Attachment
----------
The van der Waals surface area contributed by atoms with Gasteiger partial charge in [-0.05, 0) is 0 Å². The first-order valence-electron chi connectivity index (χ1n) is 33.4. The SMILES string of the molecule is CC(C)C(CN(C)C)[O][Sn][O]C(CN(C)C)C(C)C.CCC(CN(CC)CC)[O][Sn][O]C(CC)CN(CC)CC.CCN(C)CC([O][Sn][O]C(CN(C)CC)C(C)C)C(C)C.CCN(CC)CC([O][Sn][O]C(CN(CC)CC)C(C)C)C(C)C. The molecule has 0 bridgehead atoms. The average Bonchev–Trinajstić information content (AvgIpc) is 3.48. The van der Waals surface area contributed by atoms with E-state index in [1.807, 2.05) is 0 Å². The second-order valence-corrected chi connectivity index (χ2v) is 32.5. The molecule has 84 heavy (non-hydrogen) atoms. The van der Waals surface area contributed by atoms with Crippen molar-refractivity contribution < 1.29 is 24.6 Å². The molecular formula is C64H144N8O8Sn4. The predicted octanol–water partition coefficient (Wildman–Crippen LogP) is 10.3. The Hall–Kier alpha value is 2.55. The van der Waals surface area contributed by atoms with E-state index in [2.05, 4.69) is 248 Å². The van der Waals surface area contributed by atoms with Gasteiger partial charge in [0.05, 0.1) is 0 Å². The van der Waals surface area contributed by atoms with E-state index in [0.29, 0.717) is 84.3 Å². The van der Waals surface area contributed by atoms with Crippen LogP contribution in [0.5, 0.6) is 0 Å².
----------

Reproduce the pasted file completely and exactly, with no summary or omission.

The van der Waals surface area contributed by atoms with Gasteiger partial charge in [-0.05, 0) is 0 Å². The first-order valence-electron chi connectivity index (χ1n) is 33.4. The SMILES string of the molecule is CC(C)C(CN(C)C)[O][Sn][O]C(CN(C)C)C(C)C.CCC(CN(CC)CC)[O][Sn][O]C(CC)CN(CC)CC.CCN(C)CC([O][Sn][O]C(CN(C)CC)C(C)C)C(C)C.CCN(CC)CC([O][Sn][O]C(CN(CC)CC)C(C)C)C(C)C. The molecule has 0 bridgehead atoms. The average Bonchev–Trinajstić information content (AvgIpc) is 3.48. The van der Waals surface area contributed by atoms with E-state index in [1.807, 2.05) is 0 Å². The second-order valence-corrected chi connectivity index (χ2v) is 32.5. The molecule has 84 heavy (non-hydrogen) atoms. The van der Waals surface area contributed by atoms with Crippen molar-refractivity contribution < 1.29 is 24.6 Å². The molecular formula is C64H144N8O8Sn4. The predicted octanol–water partition coefficient (Wildman–Crippen LogP) is 10.3. The Hall–Kier alpha value is 2.55. The van der Waals surface area contributed by atoms with E-state index in [2.05, 4.69) is 248 Å². The van der Waals surface area contributed by atoms with Gasteiger partial charge in [0.05, 0.1) is 0 Å². The van der Waals surface area contributed by atoms with E-state index in [0.29, 0.717) is 84.3 Å². The van der Waals surface area contributed by atoms with Crippen LogP contribution in [0.5, 0.6) is 0 Å².